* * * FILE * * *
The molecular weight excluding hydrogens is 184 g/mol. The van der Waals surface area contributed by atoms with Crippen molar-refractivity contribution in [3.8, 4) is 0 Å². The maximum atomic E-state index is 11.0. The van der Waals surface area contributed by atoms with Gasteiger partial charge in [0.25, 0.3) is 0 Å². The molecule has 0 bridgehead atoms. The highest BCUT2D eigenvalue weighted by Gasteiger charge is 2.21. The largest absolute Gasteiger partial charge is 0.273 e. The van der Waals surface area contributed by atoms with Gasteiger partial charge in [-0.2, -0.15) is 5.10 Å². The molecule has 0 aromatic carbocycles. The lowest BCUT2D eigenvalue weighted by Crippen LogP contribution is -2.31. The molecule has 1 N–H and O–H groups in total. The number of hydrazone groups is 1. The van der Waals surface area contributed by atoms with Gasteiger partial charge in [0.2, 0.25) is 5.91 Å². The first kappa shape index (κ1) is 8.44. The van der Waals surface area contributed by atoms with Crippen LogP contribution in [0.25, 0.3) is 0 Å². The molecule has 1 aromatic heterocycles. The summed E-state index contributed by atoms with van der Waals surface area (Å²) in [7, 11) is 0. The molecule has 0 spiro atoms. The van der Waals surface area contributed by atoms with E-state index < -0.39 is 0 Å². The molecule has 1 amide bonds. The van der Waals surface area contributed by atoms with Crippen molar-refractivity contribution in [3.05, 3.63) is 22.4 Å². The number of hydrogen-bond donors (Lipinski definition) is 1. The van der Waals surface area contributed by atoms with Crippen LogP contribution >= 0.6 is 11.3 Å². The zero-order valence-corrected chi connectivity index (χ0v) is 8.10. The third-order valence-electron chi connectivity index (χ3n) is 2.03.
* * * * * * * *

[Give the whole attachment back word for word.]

The molecular weight excluding hydrogens is 184 g/mol. The van der Waals surface area contributed by atoms with Crippen molar-refractivity contribution in [3.8, 4) is 0 Å². The maximum atomic E-state index is 11.0. The van der Waals surface area contributed by atoms with Gasteiger partial charge in [0.25, 0.3) is 0 Å². The molecule has 0 bridgehead atoms. The highest BCUT2D eigenvalue weighted by Gasteiger charge is 2.21. The largest absolute Gasteiger partial charge is 0.273 e. The van der Waals surface area contributed by atoms with Gasteiger partial charge in [-0.2, -0.15) is 5.10 Å². The molecule has 0 aromatic carbocycles. The lowest BCUT2D eigenvalue weighted by Crippen LogP contribution is -2.31. The molecule has 1 N–H and O–H groups in total. The number of hydrazone groups is 1. The van der Waals surface area contributed by atoms with Gasteiger partial charge in [0.2, 0.25) is 5.91 Å². The first kappa shape index (κ1) is 8.44. The van der Waals surface area contributed by atoms with Crippen LogP contribution in [0.25, 0.3) is 0 Å². The molecule has 1 aromatic heterocycles. The summed E-state index contributed by atoms with van der Waals surface area (Å²) in [7, 11) is 0. The molecule has 0 spiro atoms. The van der Waals surface area contributed by atoms with E-state index < -0.39 is 0 Å². The molecule has 1 amide bonds. The van der Waals surface area contributed by atoms with Crippen molar-refractivity contribution in [3.05, 3.63) is 22.4 Å². The number of hydrogen-bond donors (Lipinski definition) is 1. The van der Waals surface area contributed by atoms with Crippen LogP contribution >= 0.6 is 11.3 Å². The zero-order valence-corrected chi connectivity index (χ0v) is 8.10. The third-order valence-electron chi connectivity index (χ3n) is 2.03.